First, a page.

Tyee Motor Inn – Olympia, Washington

Where The Real Business of the Legislature Was Done

The Tyee Motor Inn in Tumwater (Olympia) first opened it doors in June 1958 and featured 39 modest rooms and few amenities. After a few years the Motor Inn expanded and become a luxury motel with a restaurant and bar. into a luxury motel and by 1961 had become a popular convention and banquet hall. It also became an unofficial home for Washington state legislators.

 500 Tyee Drive Olympia, Wash. 98501 What began in 1960 as a modest restaurant-motel business has grown through public acceptance and acclaim into one of the West's finest finest motor inns, and now serves as the dining and social headquarters of Southern Puget Sound. Master Hosts.

According to an October 4, 1999 article by Peter Callaghan in The (Olympia) News Tribune:

“Anyone who experienced Tumwater’s Tyee Motor Inn during its glory days uses the same description: It’s where the real business of the Legislature was done.”

“Committees may have have met in the capital office buildings. Representatives and senators performed official duties in the domed Legislative Building. But the deals were cut in the dining room, around the pool, in the bar – and sometimes in the bedrooms of the Tyee.”

“The sprawling motel was the winter home to about a quarter of the members of the Legislature and many of the lobbyists. Love entertainment, sometimes including national acts like Frank Sinatra and Liberace, helped pack the lounge. The Jacuzzi suites near the pool were a popular venue for rowdy parties hosted by some of the state’s most powerful special interests.”

During the 1960s the motel owners continued to expand the motel and by January 1970 the Tyee Motor Inn boasted 209 units and 11 banquet rooms.

 

On January 27, 1970, an accidental fire severely damaged the motel. The fire started in or near an overhead broiler in the motel’s kitchen. The 209-unit motel, valued at at least $3.4 million, sustained major damage, with only 39 units and 11 cabanas left standing after the fire. No deaths or serious injuries were reported.

Daily Chronice, January 27, 1970

The postcard on top (courtesy of SwellMap) shows what the original complex looked like before the fire. I believe the second postcard pre-dates the fire and shows the fantastic mid-century entrance . The third postcard features an elevated view of the newly rebuilt complex showcasing the new pool and manicured trees and yard.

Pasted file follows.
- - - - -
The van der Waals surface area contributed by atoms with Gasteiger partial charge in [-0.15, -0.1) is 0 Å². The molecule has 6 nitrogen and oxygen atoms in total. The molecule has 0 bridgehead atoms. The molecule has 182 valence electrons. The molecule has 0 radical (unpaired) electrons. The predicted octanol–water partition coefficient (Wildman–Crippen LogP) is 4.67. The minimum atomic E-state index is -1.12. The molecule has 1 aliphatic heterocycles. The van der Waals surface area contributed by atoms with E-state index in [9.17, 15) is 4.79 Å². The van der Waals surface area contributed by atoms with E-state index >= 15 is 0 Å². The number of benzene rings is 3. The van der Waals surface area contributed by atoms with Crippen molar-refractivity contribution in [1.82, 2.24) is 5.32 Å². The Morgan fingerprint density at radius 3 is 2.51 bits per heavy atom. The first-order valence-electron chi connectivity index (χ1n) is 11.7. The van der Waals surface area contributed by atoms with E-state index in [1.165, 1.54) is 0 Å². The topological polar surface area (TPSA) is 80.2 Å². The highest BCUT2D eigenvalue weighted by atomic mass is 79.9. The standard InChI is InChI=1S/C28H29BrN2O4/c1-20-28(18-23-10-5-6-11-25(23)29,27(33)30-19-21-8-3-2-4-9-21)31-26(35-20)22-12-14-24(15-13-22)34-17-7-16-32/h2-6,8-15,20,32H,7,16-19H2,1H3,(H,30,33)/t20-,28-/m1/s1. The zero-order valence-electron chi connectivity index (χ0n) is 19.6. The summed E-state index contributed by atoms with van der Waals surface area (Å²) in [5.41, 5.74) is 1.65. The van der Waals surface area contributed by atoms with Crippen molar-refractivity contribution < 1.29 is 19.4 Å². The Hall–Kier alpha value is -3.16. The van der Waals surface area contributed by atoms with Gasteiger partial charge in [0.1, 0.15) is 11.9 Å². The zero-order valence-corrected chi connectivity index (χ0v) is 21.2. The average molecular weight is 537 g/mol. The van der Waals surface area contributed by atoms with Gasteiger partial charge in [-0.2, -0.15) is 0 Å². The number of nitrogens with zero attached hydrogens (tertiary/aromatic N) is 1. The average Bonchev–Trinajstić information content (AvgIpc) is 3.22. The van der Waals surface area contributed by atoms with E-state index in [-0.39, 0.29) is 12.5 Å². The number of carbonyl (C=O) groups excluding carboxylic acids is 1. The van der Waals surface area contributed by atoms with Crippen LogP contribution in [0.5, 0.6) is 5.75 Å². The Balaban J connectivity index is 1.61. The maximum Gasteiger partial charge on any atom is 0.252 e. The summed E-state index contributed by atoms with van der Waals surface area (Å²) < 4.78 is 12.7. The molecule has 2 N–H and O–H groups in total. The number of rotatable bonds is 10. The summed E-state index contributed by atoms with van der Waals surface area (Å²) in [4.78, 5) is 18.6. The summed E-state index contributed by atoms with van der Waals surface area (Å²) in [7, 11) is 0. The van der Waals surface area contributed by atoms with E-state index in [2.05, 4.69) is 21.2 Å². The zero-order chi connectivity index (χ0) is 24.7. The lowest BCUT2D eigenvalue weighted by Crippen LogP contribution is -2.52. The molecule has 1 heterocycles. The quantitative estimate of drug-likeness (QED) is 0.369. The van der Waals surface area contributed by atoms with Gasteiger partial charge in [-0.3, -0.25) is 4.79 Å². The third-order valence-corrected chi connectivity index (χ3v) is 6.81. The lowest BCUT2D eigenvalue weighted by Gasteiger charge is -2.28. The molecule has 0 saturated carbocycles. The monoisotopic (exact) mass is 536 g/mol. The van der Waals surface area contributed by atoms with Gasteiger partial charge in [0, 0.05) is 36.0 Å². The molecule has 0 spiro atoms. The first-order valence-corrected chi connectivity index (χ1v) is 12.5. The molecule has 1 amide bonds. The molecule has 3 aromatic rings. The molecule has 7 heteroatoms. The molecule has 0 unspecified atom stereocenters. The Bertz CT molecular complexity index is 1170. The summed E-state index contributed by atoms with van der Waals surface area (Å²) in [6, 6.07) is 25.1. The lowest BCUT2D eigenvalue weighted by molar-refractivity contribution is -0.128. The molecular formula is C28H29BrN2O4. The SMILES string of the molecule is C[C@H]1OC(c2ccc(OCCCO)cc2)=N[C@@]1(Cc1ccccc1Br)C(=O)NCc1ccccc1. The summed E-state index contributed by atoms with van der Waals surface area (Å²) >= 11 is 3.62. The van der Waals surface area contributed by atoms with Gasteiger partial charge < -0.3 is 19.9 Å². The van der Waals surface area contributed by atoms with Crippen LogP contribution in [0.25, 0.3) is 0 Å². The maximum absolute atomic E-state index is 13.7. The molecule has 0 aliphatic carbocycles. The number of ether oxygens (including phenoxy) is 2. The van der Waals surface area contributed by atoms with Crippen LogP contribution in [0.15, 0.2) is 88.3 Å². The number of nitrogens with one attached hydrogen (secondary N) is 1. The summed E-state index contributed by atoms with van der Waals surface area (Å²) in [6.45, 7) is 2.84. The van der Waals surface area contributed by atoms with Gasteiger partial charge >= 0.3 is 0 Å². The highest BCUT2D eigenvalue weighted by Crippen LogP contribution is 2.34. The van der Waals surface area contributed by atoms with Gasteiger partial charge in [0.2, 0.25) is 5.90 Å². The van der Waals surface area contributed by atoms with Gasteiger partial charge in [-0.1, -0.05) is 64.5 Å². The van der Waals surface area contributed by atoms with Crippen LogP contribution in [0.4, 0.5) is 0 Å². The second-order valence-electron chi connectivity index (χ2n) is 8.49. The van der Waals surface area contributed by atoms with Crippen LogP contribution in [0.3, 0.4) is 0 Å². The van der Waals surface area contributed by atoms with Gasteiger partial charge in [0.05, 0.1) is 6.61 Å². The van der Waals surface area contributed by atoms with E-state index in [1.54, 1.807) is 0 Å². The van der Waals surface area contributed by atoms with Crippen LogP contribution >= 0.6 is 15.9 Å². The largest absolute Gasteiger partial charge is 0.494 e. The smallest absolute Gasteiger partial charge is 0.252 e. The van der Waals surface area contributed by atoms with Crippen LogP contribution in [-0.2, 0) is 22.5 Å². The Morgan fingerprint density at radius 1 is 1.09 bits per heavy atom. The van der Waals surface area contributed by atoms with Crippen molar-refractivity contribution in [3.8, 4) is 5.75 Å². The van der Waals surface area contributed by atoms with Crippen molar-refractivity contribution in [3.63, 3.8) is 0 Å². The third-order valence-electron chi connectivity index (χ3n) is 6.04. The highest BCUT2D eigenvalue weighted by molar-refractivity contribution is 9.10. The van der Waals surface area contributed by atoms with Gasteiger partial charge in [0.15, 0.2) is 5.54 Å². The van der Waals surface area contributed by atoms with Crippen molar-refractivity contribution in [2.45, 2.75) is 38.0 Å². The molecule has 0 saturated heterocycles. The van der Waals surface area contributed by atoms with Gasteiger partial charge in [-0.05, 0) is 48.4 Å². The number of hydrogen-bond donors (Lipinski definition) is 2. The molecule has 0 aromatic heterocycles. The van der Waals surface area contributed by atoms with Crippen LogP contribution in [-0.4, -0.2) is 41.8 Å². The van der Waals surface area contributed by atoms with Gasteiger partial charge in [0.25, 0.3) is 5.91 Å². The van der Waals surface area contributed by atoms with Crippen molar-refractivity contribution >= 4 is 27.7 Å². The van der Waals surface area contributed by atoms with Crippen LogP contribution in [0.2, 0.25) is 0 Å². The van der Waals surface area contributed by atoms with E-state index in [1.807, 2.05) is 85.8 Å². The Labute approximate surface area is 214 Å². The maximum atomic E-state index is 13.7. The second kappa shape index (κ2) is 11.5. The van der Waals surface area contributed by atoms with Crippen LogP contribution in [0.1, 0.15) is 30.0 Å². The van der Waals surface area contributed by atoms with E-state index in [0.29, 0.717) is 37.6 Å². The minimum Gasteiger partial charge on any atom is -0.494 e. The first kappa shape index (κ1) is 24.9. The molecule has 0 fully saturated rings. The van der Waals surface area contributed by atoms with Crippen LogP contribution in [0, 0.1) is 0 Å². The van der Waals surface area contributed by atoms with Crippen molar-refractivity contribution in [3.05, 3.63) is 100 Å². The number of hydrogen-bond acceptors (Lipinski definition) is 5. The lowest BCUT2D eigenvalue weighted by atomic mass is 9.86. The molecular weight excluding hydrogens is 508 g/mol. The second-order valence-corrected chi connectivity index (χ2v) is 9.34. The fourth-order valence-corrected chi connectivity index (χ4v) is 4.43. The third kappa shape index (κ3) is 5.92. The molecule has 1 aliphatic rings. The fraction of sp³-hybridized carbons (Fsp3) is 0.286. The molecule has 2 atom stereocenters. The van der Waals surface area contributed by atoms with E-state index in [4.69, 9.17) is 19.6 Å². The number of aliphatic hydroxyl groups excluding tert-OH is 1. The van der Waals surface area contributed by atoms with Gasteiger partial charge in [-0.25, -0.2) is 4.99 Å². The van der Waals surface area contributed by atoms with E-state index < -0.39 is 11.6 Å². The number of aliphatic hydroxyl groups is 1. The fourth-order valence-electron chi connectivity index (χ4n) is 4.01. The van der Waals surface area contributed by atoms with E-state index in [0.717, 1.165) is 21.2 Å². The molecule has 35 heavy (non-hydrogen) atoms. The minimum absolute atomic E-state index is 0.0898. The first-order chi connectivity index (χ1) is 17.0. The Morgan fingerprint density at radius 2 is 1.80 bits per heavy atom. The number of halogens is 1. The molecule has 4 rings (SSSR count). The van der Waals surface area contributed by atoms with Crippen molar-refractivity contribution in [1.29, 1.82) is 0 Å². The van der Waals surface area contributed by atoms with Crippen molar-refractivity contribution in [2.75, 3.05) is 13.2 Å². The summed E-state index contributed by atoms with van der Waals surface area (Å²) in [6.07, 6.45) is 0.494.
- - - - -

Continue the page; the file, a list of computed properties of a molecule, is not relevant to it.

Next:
After the fire, the Tyee was rebuilt but struggled to regain its status as the place to be and get deals done.

The Daily Chronicle – October 5, 1972

The rebuilt complex suffered anther fire in 1972. This one started in the room next to trumpeter Harry James. 11 cabana units were destroyed.

Again the Tyee was rebuilt but newer hotels brought newer amenities and nicer lounges. Newly signed reforms requiring disclosure of expenses for entertainment by lobbyists lead to a steady decline

After the fire, the Tyee was rebuilt but struggled to regain its status as the place to be and get deals done.

The rebuilt complex suffered anther fire in 1972. This one started in the room next to trumpeter Harry James. 11 cabana units were destroyed.

Again, the Tyee was rebuilt but newer hotels brought newer amenities and nicer lounges. Newly signed reforms requiring disclosure of expenses for entertainment by lobbyists lead to a very steady decline.

Peter Callaghan’s article mentions the sad end of the Tyee:

“Brad Nelson, the Tyee’s last manager, said the hotel lost out in competition with cheaper motels and the other full-service hotels that have been kept up over the years. The Tyee’s final owners – Starwood Hotels and Resorts – decided to sell rather than renovate.”

The Tyee’s days were numbered. The Inn was torn down in October, 1999. A Fred Meyer store occupies the space now.

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